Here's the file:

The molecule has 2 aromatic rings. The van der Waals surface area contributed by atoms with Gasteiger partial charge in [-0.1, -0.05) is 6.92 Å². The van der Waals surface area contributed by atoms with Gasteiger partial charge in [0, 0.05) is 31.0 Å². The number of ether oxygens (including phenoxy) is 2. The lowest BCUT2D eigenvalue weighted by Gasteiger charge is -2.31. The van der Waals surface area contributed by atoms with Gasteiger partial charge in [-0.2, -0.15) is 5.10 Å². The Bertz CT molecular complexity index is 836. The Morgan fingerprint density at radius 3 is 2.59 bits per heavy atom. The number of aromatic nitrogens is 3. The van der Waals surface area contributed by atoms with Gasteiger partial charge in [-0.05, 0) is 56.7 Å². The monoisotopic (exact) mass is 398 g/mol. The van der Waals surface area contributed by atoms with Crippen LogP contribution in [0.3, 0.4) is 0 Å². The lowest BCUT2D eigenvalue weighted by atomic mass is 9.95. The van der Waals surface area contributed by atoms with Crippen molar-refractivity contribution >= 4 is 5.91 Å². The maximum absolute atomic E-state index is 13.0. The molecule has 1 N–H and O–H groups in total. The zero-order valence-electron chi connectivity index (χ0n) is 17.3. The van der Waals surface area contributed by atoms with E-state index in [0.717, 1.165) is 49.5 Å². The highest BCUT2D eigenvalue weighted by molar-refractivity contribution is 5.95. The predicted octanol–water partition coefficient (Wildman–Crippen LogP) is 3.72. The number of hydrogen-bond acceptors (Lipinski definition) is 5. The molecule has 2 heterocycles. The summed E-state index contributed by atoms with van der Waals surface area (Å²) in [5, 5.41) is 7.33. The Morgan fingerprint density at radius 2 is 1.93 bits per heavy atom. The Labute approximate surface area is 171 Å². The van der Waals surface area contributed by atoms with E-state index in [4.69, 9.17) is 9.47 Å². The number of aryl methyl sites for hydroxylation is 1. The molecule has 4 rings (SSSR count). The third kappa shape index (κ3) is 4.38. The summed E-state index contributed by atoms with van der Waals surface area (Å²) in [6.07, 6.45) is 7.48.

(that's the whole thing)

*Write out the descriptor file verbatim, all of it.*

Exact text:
The molecule has 2 aromatic rings. The van der Waals surface area contributed by atoms with Gasteiger partial charge in [-0.1, -0.05) is 6.92 Å². The van der Waals surface area contributed by atoms with Gasteiger partial charge in [0, 0.05) is 31.0 Å². The number of ether oxygens (including phenoxy) is 2. The lowest BCUT2D eigenvalue weighted by Gasteiger charge is -2.31. The van der Waals surface area contributed by atoms with Gasteiger partial charge in [-0.2, -0.15) is 5.10 Å². The Bertz CT molecular complexity index is 836. The Morgan fingerprint density at radius 3 is 2.59 bits per heavy atom. The number of aromatic nitrogens is 3. The van der Waals surface area contributed by atoms with Gasteiger partial charge in [-0.05, 0) is 56.7 Å². The monoisotopic (exact) mass is 398 g/mol. The van der Waals surface area contributed by atoms with Crippen LogP contribution in [0.3, 0.4) is 0 Å². The lowest BCUT2D eigenvalue weighted by atomic mass is 9.95. The van der Waals surface area contributed by atoms with Crippen molar-refractivity contribution >= 4 is 5.91 Å². The maximum absolute atomic E-state index is 13.0. The molecule has 1 N–H and O–H groups in total. The zero-order valence-electron chi connectivity index (χ0n) is 17.3. The van der Waals surface area contributed by atoms with E-state index in [0.717, 1.165) is 49.5 Å². The highest BCUT2D eigenvalue weighted by molar-refractivity contribution is 5.95. The predicted octanol–water partition coefficient (Wildman–Crippen LogP) is 3.72. The number of hydrogen-bond acceptors (Lipinski definition) is 5. The molecule has 2 heterocycles. The summed E-state index contributed by atoms with van der Waals surface area (Å²) in [5, 5.41) is 7.33. The Morgan fingerprint density at radius 2 is 1.93 bits per heavy atom. The Labute approximate surface area is 171 Å². The van der Waals surface area contributed by atoms with E-state index in [4.69, 9.17) is 9.47 Å². The number of aryl methyl sites for hydroxylation is 1. The molecule has 4 rings (SSSR count). The third kappa shape index (κ3) is 4.38. The summed E-state index contributed by atoms with van der Waals surface area (Å²) in [6.07, 6.45) is 7.48.